CMR's half-century track record of balancing academic rigor and managerial relevance may be rare, but it confers an advantage to those who read it and to the academics who publish within its pages. Haas Professor John Morgan, the Gary and Sherron Kalbach Chair in Business Administration, is one example.
Morgan's articles have been published more than 40 times in his academic career. But when he appeared in California Management Review, it was an entirely new experience.
Morgan's article, "Reputation in Online Auctions: The Market for Trust,"** uncovered how eBay users were "gaming" eBay's reputation system by buying and selling feedback. When the article ran in the fall 2006 issue of CMR, it attracted attention beyond the usual academic circles. Morgan heard from the Wall Street Journal. He heard from Wired Magazine. And he heard from senior managers at eBay, who were keenly interested to learn more about his findings.
"The CMR article moved me from a player within the economist space of online strategy, auction, and retail, to a player, more broadly in the pundit space," says Morgan, As a result, he now finds corporations and media outlets interested not only in his CMR article, but in his thoughts on other online trends.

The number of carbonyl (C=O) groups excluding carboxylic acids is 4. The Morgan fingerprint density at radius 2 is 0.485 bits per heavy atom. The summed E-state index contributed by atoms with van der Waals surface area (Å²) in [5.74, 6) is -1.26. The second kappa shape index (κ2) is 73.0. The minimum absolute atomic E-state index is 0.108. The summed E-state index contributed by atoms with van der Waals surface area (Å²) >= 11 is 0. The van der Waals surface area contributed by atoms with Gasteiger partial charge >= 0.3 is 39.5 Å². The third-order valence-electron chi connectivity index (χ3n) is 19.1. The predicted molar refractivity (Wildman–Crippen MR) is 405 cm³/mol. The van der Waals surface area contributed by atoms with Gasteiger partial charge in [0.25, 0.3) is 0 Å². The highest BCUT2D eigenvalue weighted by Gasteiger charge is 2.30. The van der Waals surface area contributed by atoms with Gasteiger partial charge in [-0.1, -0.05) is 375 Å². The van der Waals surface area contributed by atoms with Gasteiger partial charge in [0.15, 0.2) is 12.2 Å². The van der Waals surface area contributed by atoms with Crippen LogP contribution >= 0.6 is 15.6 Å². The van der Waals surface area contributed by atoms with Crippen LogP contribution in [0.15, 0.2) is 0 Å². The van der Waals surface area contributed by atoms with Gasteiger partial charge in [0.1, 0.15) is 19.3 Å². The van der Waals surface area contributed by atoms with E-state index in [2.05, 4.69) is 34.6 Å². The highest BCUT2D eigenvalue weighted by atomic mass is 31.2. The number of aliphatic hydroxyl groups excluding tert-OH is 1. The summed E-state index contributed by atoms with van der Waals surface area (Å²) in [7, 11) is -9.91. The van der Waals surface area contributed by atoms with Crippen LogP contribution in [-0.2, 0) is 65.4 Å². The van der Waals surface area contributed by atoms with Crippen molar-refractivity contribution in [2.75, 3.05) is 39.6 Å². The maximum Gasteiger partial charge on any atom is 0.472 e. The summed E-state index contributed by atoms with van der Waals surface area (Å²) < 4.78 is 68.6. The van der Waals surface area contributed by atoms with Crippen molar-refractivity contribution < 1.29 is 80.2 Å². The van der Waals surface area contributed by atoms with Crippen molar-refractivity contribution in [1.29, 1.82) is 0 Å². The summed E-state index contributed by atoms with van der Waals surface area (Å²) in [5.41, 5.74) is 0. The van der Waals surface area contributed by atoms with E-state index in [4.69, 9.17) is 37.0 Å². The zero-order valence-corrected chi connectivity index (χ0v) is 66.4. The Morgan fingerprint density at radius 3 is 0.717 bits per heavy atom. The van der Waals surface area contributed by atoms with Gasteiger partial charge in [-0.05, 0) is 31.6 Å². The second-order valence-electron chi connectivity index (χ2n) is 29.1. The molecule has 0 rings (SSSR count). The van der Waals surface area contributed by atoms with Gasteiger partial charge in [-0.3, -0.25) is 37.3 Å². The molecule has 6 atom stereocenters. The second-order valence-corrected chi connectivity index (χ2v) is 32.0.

For Vogel, this is the true measure of CMR's success–it's impact on the practitioner community. When California Management Review articles live on beyond initial publication, through mainstream media interviews with academics, inclusion of articles in course readers, and reprints for executive and MBA education, Vogel knows CMR is thriving as a link between those who study management and those who practice it.
"CMR succeeds when it is sought out by managers who want practical information," says Vogel, "and by academics who want to talk to managers without sacrificing the rigor or integrity of their research."
* With then-Harvard doctoral student Sandra Eunyoung Cha
** With UC Berkeley Department of Agricultural and Resource Economics doctoral student Jennifer Brown